T. Boone Pickens, Back to Higher Oil Prices on CNBC (CLNE)

Print Email

Legendary oil investor and magnate T. Boone Pickens has been on CNBC this morning making comments on the current oil environment and current pricing.  As far as his prior call for "$10 off" he said, "I Think I made a mistake."  Now he said he doesn’t think that will happen and he thinks oil will hang around $100 in Q2 and any US recession will be offset by global demand.  Demand was off last week, but supply is still 85 million barrels per day and you can’t get supply up.  Demand is up globally.  Pickens also believes that maybe it’s off $5 or so, but he thinks the second half is oil above $100….

As far as natural gas, he said he’s pretty bullish there.  The ratio used to be 7:1 for oil to natural gas and it’s currently above 8:1 even after the recent run, although he did note that he wouldn’t play a spread right now.  Pickens also gave a level that if traditional spreads existed you would have roughly $14 natural gas today.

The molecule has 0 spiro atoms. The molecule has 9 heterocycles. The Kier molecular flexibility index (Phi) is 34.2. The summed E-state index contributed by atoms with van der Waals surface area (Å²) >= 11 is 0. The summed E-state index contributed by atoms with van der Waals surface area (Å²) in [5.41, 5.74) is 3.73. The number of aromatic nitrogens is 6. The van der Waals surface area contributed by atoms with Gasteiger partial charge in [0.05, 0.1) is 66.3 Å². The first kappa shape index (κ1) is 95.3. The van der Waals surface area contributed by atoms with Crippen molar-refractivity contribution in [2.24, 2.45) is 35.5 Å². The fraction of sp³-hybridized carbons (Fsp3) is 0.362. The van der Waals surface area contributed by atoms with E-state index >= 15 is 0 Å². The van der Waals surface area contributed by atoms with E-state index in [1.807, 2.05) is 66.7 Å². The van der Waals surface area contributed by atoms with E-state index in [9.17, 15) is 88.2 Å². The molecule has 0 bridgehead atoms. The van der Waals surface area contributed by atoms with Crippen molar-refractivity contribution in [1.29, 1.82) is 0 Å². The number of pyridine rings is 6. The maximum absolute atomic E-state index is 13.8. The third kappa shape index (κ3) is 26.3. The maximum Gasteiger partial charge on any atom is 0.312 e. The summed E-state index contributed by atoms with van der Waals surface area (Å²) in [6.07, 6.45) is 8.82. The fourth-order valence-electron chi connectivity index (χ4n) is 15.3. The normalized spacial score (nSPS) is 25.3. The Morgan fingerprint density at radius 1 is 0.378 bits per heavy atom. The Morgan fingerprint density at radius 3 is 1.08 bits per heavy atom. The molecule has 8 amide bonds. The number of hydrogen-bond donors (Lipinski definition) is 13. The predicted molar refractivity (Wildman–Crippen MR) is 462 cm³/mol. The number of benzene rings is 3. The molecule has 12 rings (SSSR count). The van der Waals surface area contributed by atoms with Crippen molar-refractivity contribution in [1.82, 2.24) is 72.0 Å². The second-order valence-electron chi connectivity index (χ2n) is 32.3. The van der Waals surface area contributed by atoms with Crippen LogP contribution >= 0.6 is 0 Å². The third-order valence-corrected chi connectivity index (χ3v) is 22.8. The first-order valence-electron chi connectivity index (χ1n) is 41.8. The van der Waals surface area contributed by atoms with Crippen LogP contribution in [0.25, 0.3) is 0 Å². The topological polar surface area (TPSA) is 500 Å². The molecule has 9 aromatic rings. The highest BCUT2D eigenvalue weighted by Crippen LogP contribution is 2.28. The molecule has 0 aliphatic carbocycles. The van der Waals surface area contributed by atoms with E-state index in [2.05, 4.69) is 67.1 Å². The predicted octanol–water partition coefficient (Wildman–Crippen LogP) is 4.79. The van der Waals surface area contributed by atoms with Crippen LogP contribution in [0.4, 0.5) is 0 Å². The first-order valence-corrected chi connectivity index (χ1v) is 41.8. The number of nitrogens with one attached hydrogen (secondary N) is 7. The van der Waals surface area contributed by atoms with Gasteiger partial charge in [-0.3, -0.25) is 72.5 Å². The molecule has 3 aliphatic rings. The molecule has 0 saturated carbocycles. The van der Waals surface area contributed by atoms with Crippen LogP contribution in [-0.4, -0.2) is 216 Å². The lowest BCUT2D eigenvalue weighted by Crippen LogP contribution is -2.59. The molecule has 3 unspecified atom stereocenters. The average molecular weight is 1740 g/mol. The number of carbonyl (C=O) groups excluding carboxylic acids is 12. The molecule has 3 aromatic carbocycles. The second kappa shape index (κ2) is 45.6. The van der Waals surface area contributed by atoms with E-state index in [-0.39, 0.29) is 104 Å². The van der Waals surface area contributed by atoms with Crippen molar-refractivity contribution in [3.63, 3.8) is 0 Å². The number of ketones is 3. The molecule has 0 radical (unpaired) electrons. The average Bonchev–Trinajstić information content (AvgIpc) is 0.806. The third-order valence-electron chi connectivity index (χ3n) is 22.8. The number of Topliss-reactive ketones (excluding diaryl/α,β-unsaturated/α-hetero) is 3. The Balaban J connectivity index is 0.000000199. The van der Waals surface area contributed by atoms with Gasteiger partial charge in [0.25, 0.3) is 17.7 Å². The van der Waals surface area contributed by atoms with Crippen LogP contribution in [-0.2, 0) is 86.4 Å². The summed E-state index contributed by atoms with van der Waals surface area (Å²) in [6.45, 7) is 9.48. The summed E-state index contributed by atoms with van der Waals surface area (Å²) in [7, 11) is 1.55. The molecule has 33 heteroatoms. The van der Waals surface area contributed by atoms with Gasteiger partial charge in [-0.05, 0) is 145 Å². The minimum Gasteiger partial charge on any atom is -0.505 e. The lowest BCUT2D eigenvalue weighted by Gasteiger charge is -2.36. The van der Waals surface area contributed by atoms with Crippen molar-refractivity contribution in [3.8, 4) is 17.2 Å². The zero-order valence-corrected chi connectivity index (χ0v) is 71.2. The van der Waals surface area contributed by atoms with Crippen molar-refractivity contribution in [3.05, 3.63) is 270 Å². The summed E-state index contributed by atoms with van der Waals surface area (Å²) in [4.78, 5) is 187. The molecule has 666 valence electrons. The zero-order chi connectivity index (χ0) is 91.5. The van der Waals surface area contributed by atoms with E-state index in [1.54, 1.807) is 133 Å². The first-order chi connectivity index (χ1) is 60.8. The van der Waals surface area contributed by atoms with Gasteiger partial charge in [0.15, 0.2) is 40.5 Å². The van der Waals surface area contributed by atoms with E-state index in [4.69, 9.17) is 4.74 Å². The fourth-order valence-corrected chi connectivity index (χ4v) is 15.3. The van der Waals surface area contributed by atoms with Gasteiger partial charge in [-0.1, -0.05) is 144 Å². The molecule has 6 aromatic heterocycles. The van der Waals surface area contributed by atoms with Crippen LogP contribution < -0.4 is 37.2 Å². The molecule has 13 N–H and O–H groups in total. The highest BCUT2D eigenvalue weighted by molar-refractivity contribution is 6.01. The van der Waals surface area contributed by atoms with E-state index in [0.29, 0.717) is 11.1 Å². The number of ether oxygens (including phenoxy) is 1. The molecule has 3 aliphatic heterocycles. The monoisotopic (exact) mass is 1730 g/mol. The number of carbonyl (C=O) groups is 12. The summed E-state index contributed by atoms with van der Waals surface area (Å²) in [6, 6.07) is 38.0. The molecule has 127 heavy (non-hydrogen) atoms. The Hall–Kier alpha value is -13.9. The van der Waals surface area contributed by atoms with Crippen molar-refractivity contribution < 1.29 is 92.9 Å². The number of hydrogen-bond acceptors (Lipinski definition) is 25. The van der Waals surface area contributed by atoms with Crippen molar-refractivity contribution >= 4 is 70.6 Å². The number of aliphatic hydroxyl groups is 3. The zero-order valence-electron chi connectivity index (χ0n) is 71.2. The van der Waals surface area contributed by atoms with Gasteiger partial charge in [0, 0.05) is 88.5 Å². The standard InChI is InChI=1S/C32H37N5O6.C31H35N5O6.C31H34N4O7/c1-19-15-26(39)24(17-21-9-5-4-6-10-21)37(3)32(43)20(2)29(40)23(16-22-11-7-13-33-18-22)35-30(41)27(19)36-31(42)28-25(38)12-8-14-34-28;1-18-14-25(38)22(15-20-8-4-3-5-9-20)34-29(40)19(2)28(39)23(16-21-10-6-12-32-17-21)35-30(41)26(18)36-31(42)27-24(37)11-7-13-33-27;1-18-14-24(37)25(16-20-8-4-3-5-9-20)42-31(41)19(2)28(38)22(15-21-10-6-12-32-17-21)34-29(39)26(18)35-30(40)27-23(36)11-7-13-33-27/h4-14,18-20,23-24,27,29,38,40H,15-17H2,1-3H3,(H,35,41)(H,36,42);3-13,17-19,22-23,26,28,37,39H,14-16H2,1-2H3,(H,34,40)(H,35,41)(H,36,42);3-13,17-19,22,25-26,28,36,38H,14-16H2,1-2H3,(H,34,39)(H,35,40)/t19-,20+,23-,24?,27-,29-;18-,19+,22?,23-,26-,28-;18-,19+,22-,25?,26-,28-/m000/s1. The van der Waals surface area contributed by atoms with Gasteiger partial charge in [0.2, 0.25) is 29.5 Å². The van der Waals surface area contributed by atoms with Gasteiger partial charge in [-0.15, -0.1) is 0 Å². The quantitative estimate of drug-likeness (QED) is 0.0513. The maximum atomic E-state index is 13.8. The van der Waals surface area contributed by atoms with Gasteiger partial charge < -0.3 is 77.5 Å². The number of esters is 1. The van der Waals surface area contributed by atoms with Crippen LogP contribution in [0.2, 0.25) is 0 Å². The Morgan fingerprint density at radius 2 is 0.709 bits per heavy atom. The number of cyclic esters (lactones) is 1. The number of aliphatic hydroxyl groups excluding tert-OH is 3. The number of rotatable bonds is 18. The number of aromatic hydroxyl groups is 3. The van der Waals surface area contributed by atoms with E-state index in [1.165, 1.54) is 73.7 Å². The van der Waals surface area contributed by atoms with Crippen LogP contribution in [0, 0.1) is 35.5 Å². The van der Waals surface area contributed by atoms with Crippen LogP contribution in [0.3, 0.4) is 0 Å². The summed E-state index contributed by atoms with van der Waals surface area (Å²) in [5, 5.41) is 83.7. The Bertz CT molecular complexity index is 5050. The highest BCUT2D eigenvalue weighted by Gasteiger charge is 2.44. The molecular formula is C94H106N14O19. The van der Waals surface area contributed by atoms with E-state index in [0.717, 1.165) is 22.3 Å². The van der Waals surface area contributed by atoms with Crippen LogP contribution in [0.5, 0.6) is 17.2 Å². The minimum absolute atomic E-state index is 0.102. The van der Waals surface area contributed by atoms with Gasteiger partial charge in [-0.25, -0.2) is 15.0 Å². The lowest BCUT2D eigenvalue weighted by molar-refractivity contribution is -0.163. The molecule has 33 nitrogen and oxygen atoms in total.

In the next 6-months he did note that oil could pull back, and he’s not sure how deep this recession can get in the U.S.  But he also noted that he thinks it would have to be a serious global recession to affect the demand-side of the equation.  Whether or not he was briefly bearish and looking for a pullback, Pickens apparently isn’t in the camp that oil is heading too far south or at least not in a major way.  He believes that he won’t live to see $50 oil again.

Pickens is not just bullish on oil as he wants to get off the U.S. addiction to foreign oil and fossil fuels.  His Clean Energy Corp. (NASDAQ: CLNE) provides natural gas as an alternative fuel for vehicle fleets via fuel stations, although these are not located nationwide yet.  He has noted wind power and other renewable energy forms as alternatives to the US power generation that could allow natural gas to be used for vehicles.

Pickens will be on CNBC throughout parts of today, so his comments will probably keep coming across wires for several hours today.

Jon C. Ogg
March 25, 2008